Figure 4: A schematic illustrating the various contrast-specific imaging modalities available for low MI and high MI techniques.
Real time imaging – LOW Mechanical Index
Real-time imaging uses a MI low enough to generate little tissue signal whilst generating sufficient signal from microbubbles. This allows continuous imaging as the low MI avoids significant bubble destruction. Microbubbles can be intentionally destroyed by a “flash” of high MI ultrasound pulses and contrast replenishment is then observed to allow qualitative & quantitative assessment of myocardial perfusion.
Key advantages of low MI imaging:
- Simultaneous assessment of function and perfusion possible
- Effective ‘automatic background subtraction’ of tissue signal as low MI generates minimal tissue harmonics.
- Minimal bubble destruction with lower MI → less contrast utilisation
Key disadvantage of low MI imaging:
- Reduced oscillation of bubbles at low MI → reduced acoustic signal generated → less sensitive than high MI imaging
Triggered / intermittent imaging – HIGH Mechanical Index
In high MI imaging techniques, microbubbles are intentionally destroyed by high power signals sent intermittently (continuous high power would destroy all bubbles and provide little value!) triggered to the ECG (e.g. 1:4 – every 4th cycle).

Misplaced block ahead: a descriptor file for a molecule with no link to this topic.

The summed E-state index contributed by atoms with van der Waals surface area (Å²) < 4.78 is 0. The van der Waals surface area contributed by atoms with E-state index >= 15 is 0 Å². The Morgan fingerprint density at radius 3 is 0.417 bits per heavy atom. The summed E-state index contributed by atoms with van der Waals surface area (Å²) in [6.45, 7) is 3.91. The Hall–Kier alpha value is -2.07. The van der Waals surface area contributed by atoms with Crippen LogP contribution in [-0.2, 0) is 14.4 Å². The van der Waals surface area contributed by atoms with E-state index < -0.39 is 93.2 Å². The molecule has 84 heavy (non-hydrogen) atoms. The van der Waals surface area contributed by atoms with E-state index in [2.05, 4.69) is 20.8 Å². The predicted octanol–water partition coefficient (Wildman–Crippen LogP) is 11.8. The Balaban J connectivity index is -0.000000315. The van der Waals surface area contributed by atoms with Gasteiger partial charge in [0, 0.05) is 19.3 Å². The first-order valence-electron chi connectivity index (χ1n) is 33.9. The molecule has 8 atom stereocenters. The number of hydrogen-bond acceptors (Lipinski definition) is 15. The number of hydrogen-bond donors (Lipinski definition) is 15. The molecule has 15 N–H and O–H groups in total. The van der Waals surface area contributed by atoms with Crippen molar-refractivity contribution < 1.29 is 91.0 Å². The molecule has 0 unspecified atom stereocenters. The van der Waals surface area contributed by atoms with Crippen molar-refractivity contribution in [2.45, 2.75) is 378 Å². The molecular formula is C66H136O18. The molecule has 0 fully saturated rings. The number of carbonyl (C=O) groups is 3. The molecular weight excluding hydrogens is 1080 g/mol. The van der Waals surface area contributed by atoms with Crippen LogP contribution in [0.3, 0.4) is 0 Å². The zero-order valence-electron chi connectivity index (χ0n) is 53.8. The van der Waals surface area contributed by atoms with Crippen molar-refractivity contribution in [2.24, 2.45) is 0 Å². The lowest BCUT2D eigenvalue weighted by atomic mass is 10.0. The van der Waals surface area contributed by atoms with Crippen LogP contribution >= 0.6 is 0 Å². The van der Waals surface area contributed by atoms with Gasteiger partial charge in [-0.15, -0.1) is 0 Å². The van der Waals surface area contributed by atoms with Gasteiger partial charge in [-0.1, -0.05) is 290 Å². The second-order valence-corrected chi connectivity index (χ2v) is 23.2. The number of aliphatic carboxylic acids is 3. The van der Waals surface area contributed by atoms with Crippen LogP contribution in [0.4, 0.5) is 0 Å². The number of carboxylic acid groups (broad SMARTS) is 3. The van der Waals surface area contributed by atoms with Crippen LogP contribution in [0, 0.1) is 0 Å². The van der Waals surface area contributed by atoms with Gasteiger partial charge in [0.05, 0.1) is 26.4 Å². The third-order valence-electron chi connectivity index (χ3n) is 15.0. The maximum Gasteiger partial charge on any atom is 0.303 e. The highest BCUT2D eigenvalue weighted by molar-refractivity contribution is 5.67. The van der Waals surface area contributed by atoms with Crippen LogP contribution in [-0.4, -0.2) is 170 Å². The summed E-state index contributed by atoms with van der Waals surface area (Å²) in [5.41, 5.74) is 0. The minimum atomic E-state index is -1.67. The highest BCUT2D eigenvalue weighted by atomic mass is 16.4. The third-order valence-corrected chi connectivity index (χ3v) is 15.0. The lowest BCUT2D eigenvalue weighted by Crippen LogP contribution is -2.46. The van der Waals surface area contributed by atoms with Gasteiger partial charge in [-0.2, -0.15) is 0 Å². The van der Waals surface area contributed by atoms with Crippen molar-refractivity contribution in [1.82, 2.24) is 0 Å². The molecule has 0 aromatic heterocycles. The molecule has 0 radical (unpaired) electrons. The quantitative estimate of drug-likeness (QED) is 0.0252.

The time between pulses allows replenishment of bubbles. With each destructive pulse, a high amplitude backscatter rich in harmonics is returned to the transducer, enabling static images of myocardial perfusion.
By incrementally increasing the triggering intervals (continuous → 1:1 → 1:2 → 1:4 → 1:8 etc), the rate of replenishment of the ultrasound beam over time can be assessed both qualitatively and quantitatively.
Key advantages of high MI imaging:
- Increased sensitivity to contrast (bubble destruction results in greatest amplitude backscatter)
Key disadvantages of high MI imaging:
- Lacks simultaneous assessment of function
- Requires reliable ECG triggering & image acquisition
- Can be time-consuming & is more technically challenging
- Increased bubble destruction → more contrast use → increased cost
- Increased bubble destruction → more near-field artefacts → risk of false perfusion defects